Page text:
Excel VBA: If Cell Contains Value Then

In this article, we will look at how to automate the launching of a particular action when a cell on the worksheet contains a particular value. There’re three ways that we can do this with; InStr, Like, and Find.

Example 1: INSTR

Instr is a function that returns the position of text that you are looking within other text. In this example, we will use Instr() to check if a cell contains the word ‘apple’. We will use a Do Loop to cycle through all the sentences in column A and do the check on each of them.

Sample data for instr
Sub Use_Instr()
R = 1
'loop to the last row
Do Until Range("A" & R) = ""
'check each cell if if contains 'apple' then..
'..place 'Contains Apple' on column B
If InStr(1, Range("A" & R), "apple") Then
Range("B" & R) = "Contains Apple"
End If
R = R + 1
Loop
End Sub

After we run the above code, we get the following results:

First pass through the data with instr - some are found but not all

The reason we couldn’t catch the apples on row 5 is because it has a capital ‘A’. To make InStr become insensitive to the letter’s case, we can use vbTextCompare as shown below:

Sub Use_Instr_ignoreLetterCase()
R = 1
'loop to the last row
Do Until Range("A" & R) = ""
'check each cell if if contains 'apple' then..
'..place 'Contains Apple' on column B
If InStr(1, Range("A" & R), "apple", vbTextCompare) Then
Range("B" & R) = "Contains Apple"
End I
R = R + 1
Loop
End Sub

Now we have identified ‘apple’ in the 5th column correctly.

Final pass with instr accounting for both cases

Example 2: Like

We can use Like instead of InStr as shown below. Note that we use Option Compare Text by placing it at the top of the module in order to make our search for words/letters become case insensitive. Also note the asterisk * that we place before and after the search word. The following code gives us the same exact results as the previous example.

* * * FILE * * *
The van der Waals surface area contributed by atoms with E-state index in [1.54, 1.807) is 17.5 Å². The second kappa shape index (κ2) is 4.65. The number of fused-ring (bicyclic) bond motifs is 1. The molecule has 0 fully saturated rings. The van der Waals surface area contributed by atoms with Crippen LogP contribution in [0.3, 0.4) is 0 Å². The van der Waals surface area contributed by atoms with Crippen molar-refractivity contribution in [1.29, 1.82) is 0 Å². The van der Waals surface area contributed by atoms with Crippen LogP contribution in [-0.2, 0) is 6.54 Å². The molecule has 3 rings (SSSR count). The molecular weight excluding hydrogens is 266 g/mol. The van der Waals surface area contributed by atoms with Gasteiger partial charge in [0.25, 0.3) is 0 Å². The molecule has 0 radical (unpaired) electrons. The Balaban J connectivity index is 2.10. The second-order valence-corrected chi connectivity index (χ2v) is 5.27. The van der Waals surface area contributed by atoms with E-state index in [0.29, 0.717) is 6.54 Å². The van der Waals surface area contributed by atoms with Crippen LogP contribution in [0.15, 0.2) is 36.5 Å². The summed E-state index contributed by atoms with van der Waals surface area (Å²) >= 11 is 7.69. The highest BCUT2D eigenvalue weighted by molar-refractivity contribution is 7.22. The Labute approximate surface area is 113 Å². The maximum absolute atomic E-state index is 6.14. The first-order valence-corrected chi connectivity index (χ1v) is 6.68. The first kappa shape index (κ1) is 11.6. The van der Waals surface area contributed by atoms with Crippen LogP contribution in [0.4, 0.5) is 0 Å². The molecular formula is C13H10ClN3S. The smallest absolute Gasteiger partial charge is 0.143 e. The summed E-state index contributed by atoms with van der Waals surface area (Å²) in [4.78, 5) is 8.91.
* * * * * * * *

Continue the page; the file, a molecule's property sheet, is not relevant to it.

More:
Option Compare Text
Sub Use_Instr()
R = 1
'loop to the last row
Do Until Range("A" & R) = ""
'check each cell if contains 'apple' then..
'..place 'Contains Apple' on column B
If Range("A" & R) Like "*apple*" Then
Range("B" & R) = "Contains Apple"
End If
R = R + 1
Loop
End Sub

Example 3: Find

Using the Find method can be extremely helpful if we don’t want to worry about constructing the logic for cycling through particular cells. The direction of the built-in cycling of the Find function could even be backwards, not just forwards. Here, I will present a very simple example for using Find. To understand Find in detail, check out this article: https://software-solutions-online.com/excel-vba-find-find-value-range-cells-vba/

Sub Use_Find()
'determine last row on column A
lastRow = Cells(Rows.Count, "A").End(xlUp).Row
Set searchRange = Range("A1:A" & lastRow)
Set searchResult = searchRange.Find("apple", MatchCase:=False, Lookat:=xlPart)
'store the address of the first search result because Find will just start from it again once it finds all the matches.
firstCellAddress = searchResult.Address
'if there’s something in the search Result then do the following
If searchResult Is Nothing = False Then

    Do
       'place 'Contains Apple’ to the right of the cell that contain the search result.
        searchResult.Offset(0, 1) = "Contains Apple"
        'continue searching for the next match (the default direction is downwards)
        Set searchResult = searchRange.FindNext(searchResult)
        'keep looping as long as the search result is not the first one that we found
        ' (as long as we’re not     looping through the results we already found again)
    Loop While firstCellAddress <> searchResult.Address

End If

End Sub

Summary

In this article, we have demonstrated the three methods you can use to check if a cell contains a particular value. Finally, it’s important to not forget to account for case sensitivity as this is one of the most common sources of errors.

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